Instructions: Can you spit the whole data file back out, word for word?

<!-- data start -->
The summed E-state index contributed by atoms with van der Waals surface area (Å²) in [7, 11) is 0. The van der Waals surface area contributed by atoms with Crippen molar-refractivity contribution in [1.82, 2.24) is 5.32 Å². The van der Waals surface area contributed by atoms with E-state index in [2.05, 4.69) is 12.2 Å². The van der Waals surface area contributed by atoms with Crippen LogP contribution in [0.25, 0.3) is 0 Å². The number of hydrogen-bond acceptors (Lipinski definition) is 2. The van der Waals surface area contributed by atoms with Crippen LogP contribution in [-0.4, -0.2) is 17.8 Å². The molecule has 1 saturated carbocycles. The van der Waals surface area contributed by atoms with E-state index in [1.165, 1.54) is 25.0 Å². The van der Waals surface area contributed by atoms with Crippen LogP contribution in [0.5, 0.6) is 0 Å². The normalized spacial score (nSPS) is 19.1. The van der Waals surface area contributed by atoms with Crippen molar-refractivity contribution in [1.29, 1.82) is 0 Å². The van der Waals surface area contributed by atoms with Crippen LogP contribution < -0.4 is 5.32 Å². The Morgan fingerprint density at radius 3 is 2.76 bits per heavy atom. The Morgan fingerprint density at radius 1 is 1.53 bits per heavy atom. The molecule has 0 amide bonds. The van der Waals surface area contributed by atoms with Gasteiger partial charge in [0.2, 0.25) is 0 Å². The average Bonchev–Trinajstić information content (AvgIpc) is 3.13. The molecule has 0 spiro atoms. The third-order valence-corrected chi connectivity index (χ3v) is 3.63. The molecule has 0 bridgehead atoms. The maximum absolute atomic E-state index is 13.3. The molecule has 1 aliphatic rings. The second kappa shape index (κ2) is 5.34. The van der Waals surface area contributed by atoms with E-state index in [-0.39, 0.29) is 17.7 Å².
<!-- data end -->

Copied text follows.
The summed E-state index contributed by atoms with van der Waals surface area (Å²) in [7, 11) is 0. The van der Waals surface area contributed by atoms with Crippen molar-refractivity contribution in [1.82, 2.24) is 5.32 Å². The van der Waals surface area contributed by atoms with E-state index in [2.05, 4.69) is 12.2 Å². The van der Waals surface area contributed by atoms with Crippen LogP contribution in [0.25, 0.3) is 0 Å². The number of hydrogen-bond acceptors (Lipinski definition) is 2. The van der Waals surface area contributed by atoms with Crippen LogP contribution in [-0.4, -0.2) is 17.8 Å². The molecule has 1 saturated carbocycles. The van der Waals surface area contributed by atoms with E-state index in [1.165, 1.54) is 25.0 Å². The van der Waals surface area contributed by atoms with Crippen LogP contribution in [0.5, 0.6) is 0 Å². The normalized spacial score (nSPS) is 19.1. The van der Waals surface area contributed by atoms with Crippen molar-refractivity contribution in [1.29, 1.82) is 0 Å². The van der Waals surface area contributed by atoms with Crippen LogP contribution < -0.4 is 5.32 Å². The Morgan fingerprint density at radius 3 is 2.76 bits per heavy atom. The Morgan fingerprint density at radius 1 is 1.53 bits per heavy atom. The molecule has 0 amide bonds. The van der Waals surface area contributed by atoms with Gasteiger partial charge in [0.2, 0.25) is 0 Å². The average Bonchev–Trinajstić information content (AvgIpc) is 3.13. The molecule has 0 spiro atoms. The third-order valence-corrected chi connectivity index (χ3v) is 3.63. The molecule has 0 bridgehead atoms. The maximum absolute atomic E-state index is 13.3. The molecule has 1 aliphatic rings. The second kappa shape index (κ2) is 5.34. The van der Waals surface area contributed by atoms with E-state index in [-0.39, 0.29) is 17.7 Å².